Moving to Higher Ground

Paperback $16.00

Random House Trade Paperbacks | Sep 08, 2009 | 208 Pages | 5-3/16 x 8 | ISBN 9780812969085

  • Paperback$16.00

    Random House Trade Paperbacks | Sep 08, 2009 | 208 Pages | 5-3/16 x 8 | ISBN 9780812969085

  • Ebook$13.99

    Random House | Sep 02, 2008 | ISBN 9781588368119

Awards

NAACP Literary Non-Fiction Award FINALIST 2009

Praise

“An absolute joy to read. Intimate, knowledgeable, supremely worthy of its subject. In addition to demolishing mediocre, uniformed critics, Moving to Higher Ground is a meaningful contribution to music scholarship.”—Toni Morrison

“I think it should be in every bookstore, music store, and school in the country.” —Tony Bennett

“Jazz, for Wynton Marsalis, is nothing less than a search for wisdom. He thinks as forcefully, and as elegantly, as he swings. When he reflects on improvisation, his subject is freedom. When he reflects on harmony, his subject is diversity and conflict and peace. When he reflects on the blues, his subject is sorrow and the mastery of it–how to be happy without being blind. There is philosophy in Marsalis’s trumpet, and in this book. Here is the lucid and probing voice of an uncommonly soulful man.”—New Republic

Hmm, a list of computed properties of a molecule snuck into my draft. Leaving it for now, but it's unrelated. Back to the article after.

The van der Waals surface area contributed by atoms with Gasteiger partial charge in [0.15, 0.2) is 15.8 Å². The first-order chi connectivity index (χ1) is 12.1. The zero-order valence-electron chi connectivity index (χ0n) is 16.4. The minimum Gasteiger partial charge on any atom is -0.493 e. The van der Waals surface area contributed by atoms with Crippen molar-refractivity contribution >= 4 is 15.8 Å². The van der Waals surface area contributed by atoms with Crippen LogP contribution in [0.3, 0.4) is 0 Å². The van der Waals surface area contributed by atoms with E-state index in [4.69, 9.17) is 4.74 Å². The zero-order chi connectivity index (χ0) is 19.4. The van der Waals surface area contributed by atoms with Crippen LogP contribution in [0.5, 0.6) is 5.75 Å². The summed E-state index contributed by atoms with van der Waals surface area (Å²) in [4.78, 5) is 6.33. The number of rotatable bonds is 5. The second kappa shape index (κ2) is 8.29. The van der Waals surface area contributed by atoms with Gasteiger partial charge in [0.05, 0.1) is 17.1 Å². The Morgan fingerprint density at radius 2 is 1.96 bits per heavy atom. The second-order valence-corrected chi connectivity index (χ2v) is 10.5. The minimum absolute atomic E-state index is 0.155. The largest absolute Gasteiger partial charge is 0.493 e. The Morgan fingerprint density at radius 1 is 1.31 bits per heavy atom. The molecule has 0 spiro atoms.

“Wynton Marsalis is absolutely the person who should write this book. Here he is, as young as morning, as fresh as dew, and already called one of the jazz greats. He is not only a seer and an exemplary musician, but a poet as well. He informs us that jazz was created, among other things, to expose the hypocrisy and absurdity of racism and other ignorances in our country. Poetry was given to human beings for the same reason. This book could be called “How Love Can Change Your Life,” for there could be no jazz without love. By love, of course, I do not mean mush, or sentimentality. Love can only exist with courage, and this book could not be written without Wynton Marsalis’s courage. He has the courage to make powerful music and to love the music so, that he willingly shares its riches with the entire human family. We are indebted to him.” —Maya Angelou


“A joyful primer . . . Come blow your horn–and let the music begin.”—O: The Oprah Magazine

“I think it should be in every bookstore, music store, and school in the country.” —Tony Bennett

“Wynton Marsalis has been a beacon for music since his early twenties. In Moving to Higher Ground, he continues to exhort, elevate, and educate us.”—Yo-Yo Ma

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